The recent Russian arbitration law reform was one of the main topics of discussion for Russian arbitration practitioners for almost a year. One of the most praised changes concerns the arbitrability of so-called 'corporate disputes'. The Russian Arbitration Association (RAA) was the first Russian arbitral institution to develop and release for public consultation draft arbitration rules for corporate disputes.(1) While some institutions have already followed suit and many more will do so, the RAA's draft rules provide a better idea of what arbitral proceedings in corporate disputes could look like.
The definition of corporate disputes was introduced to the Arbitrazh (Commercial) Procedural Code in 2009 to ensure that all matters relating to a corporation fall within the exclusive jurisdiction of an arbitrazh court at the place of the company's incorporation. For this reason, the legislature developed the broadest possible definition of 'corporate disputes', which covers any dispute "related to the establishment and management of, or participation in, a legal entity". As this was intended to resolve a potential jurisdictional conflict between various courts within the Russian state court system, it was not until 2011 that the notion of the exclusive jurisdiction of arbitrazh courts over corporate disputes affected their arbitrability. In NLMK v Maximov, the panel of Supreme Arbitrazh Court judges refused to grant leave for the case to be considered by the presidium and upheld the lower courts' judgments, which set aside the award rendered under the Rules of the International Commercial Arbitration Court at the Russian Chamber of Commerce and Industry. Among other grounds, the judges noted that corporate disputes – including disputes arising from share purchase agreements – are not arbitrable, as they fall within the exclusive jurisdiction of the state arbitrazh courts.(2)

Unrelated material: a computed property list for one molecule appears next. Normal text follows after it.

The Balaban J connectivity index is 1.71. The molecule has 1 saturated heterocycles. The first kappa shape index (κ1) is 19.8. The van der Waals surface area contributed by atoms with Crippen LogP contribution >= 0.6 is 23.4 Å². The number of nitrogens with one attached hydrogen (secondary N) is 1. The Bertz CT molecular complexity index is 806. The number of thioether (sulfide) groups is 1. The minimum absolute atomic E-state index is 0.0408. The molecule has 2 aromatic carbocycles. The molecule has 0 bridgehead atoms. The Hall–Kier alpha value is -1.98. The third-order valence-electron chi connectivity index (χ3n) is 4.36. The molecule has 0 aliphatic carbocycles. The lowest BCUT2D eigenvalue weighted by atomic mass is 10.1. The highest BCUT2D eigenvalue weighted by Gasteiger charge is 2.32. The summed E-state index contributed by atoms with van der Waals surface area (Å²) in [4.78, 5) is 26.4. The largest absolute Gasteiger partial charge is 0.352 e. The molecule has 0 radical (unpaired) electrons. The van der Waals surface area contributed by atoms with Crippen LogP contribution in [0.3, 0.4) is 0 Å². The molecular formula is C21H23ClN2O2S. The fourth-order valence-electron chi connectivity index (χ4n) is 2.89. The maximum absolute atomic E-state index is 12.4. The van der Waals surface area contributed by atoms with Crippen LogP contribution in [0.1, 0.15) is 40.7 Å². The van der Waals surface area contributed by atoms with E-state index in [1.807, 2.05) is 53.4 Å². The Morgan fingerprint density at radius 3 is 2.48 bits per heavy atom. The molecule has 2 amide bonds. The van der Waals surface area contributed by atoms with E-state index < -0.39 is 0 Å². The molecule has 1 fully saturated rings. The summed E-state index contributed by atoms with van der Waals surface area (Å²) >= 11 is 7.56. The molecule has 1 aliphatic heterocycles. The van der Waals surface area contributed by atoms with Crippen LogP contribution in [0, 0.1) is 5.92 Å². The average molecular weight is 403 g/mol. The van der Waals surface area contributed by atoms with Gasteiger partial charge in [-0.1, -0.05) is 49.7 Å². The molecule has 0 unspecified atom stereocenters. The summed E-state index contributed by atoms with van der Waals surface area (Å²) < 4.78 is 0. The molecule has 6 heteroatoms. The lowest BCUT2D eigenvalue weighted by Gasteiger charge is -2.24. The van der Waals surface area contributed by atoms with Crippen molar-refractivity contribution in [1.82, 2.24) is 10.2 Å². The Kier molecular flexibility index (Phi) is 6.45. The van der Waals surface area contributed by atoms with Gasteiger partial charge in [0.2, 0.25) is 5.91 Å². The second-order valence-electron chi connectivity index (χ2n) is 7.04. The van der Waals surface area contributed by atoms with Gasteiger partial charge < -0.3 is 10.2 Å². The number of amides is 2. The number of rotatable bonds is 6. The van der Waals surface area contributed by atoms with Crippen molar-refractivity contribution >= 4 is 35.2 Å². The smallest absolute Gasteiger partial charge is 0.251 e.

The arbitration law reform allowed certain corporate disputes to be arbitrated. As the procedural legislation already contained the definition of corporate disputes, the reform used this as a starting point. Corporate disputes were divided into the following categories:
- Corporate disputes involving a public element (eg, disputes regarding the state registration of corporations) – these cannot be referred to arbitration.
- Disputes involving contracting parties only (eg, disputes arising from share purchase agreements) – these are arbitrable, but can be referred only to administered (and not ad hoc) arbitration.
- Disputes involving a greater number of parties (eg, disputes relating to the challenge of corporate resolutions and disputes arising from shareholders agreements with respect to Russian entities) – these may be arbitrable under certain circumstances. In particular, these disputes can be referred only to arbitration institutions which have adopted specific rules for corporate arbitrations.
With respect to the third category of corporate disputes, the legislation established the following requirements:
- Arbitration must be seated in Russia.
- Arbitration must be administered by an arbitral institution which has obtained a licence from the Russian government and adopted special rules for the arbitration of corporate disputes. In particular, these rules must provide that: